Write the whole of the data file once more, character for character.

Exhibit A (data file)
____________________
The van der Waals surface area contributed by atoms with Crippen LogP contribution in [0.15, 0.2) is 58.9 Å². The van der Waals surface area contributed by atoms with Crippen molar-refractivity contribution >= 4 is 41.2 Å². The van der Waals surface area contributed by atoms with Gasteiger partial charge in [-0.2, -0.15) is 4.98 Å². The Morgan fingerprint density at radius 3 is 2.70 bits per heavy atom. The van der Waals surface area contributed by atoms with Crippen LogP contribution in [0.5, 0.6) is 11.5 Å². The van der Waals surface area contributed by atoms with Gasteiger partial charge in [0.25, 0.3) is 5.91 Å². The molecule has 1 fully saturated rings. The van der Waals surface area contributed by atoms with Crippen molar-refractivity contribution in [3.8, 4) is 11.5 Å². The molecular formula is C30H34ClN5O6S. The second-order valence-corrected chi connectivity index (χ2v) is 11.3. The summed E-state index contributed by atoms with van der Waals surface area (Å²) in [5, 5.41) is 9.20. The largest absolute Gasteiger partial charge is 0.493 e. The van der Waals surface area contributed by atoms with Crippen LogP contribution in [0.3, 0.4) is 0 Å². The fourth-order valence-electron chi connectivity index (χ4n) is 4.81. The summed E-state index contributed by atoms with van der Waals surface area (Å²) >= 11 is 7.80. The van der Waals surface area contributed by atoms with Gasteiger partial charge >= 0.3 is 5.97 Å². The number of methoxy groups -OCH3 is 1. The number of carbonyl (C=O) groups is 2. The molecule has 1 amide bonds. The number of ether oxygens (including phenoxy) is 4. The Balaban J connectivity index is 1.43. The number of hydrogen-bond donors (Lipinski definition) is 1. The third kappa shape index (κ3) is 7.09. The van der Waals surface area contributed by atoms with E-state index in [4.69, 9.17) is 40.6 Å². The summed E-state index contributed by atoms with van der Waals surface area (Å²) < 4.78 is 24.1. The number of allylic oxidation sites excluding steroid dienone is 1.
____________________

The van der Waals surface area contributed by atoms with Crippen LogP contribution in [0.15, 0.2) is 58.9 Å². The van der Waals surface area contributed by atoms with Crippen molar-refractivity contribution >= 4 is 41.2 Å². The van der Waals surface area contributed by atoms with Gasteiger partial charge in [-0.2, -0.15) is 4.98 Å². The Morgan fingerprint density at radius 3 is 2.70 bits per heavy atom. The van der Waals surface area contributed by atoms with Crippen LogP contribution in [0.5, 0.6) is 11.5 Å². The van der Waals surface area contributed by atoms with Gasteiger partial charge in [0.25, 0.3) is 5.91 Å². The molecule has 1 fully saturated rings. The van der Waals surface area contributed by atoms with Crippen molar-refractivity contribution in [3.8, 4) is 11.5 Å². The molecular formula is C30H34ClN5O6S. The second-order valence-corrected chi connectivity index (χ2v) is 11.3. The summed E-state index contributed by atoms with van der Waals surface area (Å²) in [5, 5.41) is 9.20. The largest absolute Gasteiger partial charge is 0.493 e. The van der Waals surface area contributed by atoms with Crippen LogP contribution in [0.3, 0.4) is 0 Å². The fourth-order valence-electron chi connectivity index (χ4n) is 4.81. The summed E-state index contributed by atoms with van der Waals surface area (Å²) >= 11 is 7.80. The van der Waals surface area contributed by atoms with Gasteiger partial charge >= 0.3 is 5.97 Å². The number of methoxy groups -OCH3 is 1. The number of carbonyl (C=O) groups is 2. The molecule has 1 amide bonds. The number of ether oxygens (including phenoxy) is 4. The Balaban J connectivity index is 1.43. The number of hydrogen-bond donors (Lipinski definition) is 1. The third kappa shape index (κ3) is 7.09. The van der Waals surface area contributed by atoms with E-state index in [4.69, 9.17) is 40.6 Å². The summed E-state index contributed by atoms with van der Waals surface area (Å²) < 4.78 is 24.1. The number of allylic oxidation sites excluding steroid dienone is 1.